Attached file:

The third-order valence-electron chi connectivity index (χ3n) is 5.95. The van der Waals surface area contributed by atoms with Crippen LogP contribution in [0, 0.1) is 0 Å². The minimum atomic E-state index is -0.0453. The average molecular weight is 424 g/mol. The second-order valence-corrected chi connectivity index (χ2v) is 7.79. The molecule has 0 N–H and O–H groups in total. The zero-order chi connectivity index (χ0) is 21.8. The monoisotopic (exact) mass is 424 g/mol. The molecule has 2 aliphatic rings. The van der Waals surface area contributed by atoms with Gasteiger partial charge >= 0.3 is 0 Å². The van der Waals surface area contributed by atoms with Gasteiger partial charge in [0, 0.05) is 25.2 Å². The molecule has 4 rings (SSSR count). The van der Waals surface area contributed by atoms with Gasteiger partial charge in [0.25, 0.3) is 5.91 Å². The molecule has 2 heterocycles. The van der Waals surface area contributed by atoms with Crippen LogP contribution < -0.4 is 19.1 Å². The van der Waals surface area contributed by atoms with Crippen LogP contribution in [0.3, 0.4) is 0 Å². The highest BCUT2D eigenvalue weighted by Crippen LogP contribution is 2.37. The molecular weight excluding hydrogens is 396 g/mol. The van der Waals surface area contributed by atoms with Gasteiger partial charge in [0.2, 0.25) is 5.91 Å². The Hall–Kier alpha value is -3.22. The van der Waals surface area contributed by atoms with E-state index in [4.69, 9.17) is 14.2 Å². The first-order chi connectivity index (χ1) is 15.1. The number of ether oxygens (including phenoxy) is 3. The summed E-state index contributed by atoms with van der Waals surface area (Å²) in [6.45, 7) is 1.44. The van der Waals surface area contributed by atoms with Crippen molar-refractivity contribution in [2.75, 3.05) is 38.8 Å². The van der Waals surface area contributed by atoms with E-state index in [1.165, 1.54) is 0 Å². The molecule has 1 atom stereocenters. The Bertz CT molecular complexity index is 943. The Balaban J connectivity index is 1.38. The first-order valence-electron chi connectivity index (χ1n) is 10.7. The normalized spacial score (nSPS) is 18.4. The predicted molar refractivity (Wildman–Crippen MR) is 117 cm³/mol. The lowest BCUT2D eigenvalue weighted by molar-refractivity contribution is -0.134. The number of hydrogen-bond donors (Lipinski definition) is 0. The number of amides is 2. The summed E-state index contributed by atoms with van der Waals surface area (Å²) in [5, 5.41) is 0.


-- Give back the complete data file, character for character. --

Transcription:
The third-order valence-electron chi connectivity index (χ3n) is 5.95. The van der Waals surface area contributed by atoms with Crippen LogP contribution in [0, 0.1) is 0 Å². The minimum atomic E-state index is -0.0453. The average molecular weight is 424 g/mol. The second-order valence-corrected chi connectivity index (χ2v) is 7.79. The molecule has 0 N–H and O–H groups in total. The zero-order chi connectivity index (χ0) is 21.8. The monoisotopic (exact) mass is 424 g/mol. The molecule has 2 aliphatic rings. The van der Waals surface area contributed by atoms with Gasteiger partial charge >= 0.3 is 0 Å². The van der Waals surface area contributed by atoms with Gasteiger partial charge in [0, 0.05) is 25.2 Å². The molecule has 4 rings (SSSR count). The van der Waals surface area contributed by atoms with Gasteiger partial charge in [0.25, 0.3) is 5.91 Å². The molecule has 2 heterocycles. The van der Waals surface area contributed by atoms with Crippen LogP contribution < -0.4 is 19.1 Å². The van der Waals surface area contributed by atoms with Crippen LogP contribution in [0.3, 0.4) is 0 Å². The highest BCUT2D eigenvalue weighted by Crippen LogP contribution is 2.37. The molecular weight excluding hydrogens is 396 g/mol. The van der Waals surface area contributed by atoms with Gasteiger partial charge in [0.2, 0.25) is 5.91 Å². The Hall–Kier alpha value is -3.22. The van der Waals surface area contributed by atoms with E-state index in [4.69, 9.17) is 14.2 Å². The first-order chi connectivity index (χ1) is 15.1. The number of ether oxygens (including phenoxy) is 3. The summed E-state index contributed by atoms with van der Waals surface area (Å²) in [6.45, 7) is 1.44. The van der Waals surface area contributed by atoms with Crippen molar-refractivity contribution in [2.75, 3.05) is 38.8 Å². The van der Waals surface area contributed by atoms with E-state index in [1.165, 1.54) is 0 Å². The molecule has 1 atom stereocenters. The Bertz CT molecular complexity index is 943. The Balaban J connectivity index is 1.38. The first-order valence-electron chi connectivity index (χ1n) is 10.7. The normalized spacial score (nSPS) is 18.4. The predicted molar refractivity (Wildman–Crippen MR) is 117 cm³/mol. The lowest BCUT2D eigenvalue weighted by molar-refractivity contribution is -0.134. The number of hydrogen-bond donors (Lipinski definition) is 0. The number of amides is 2. The summed E-state index contributed by atoms with van der Waals surface area (Å²) in [5, 5.41) is 0.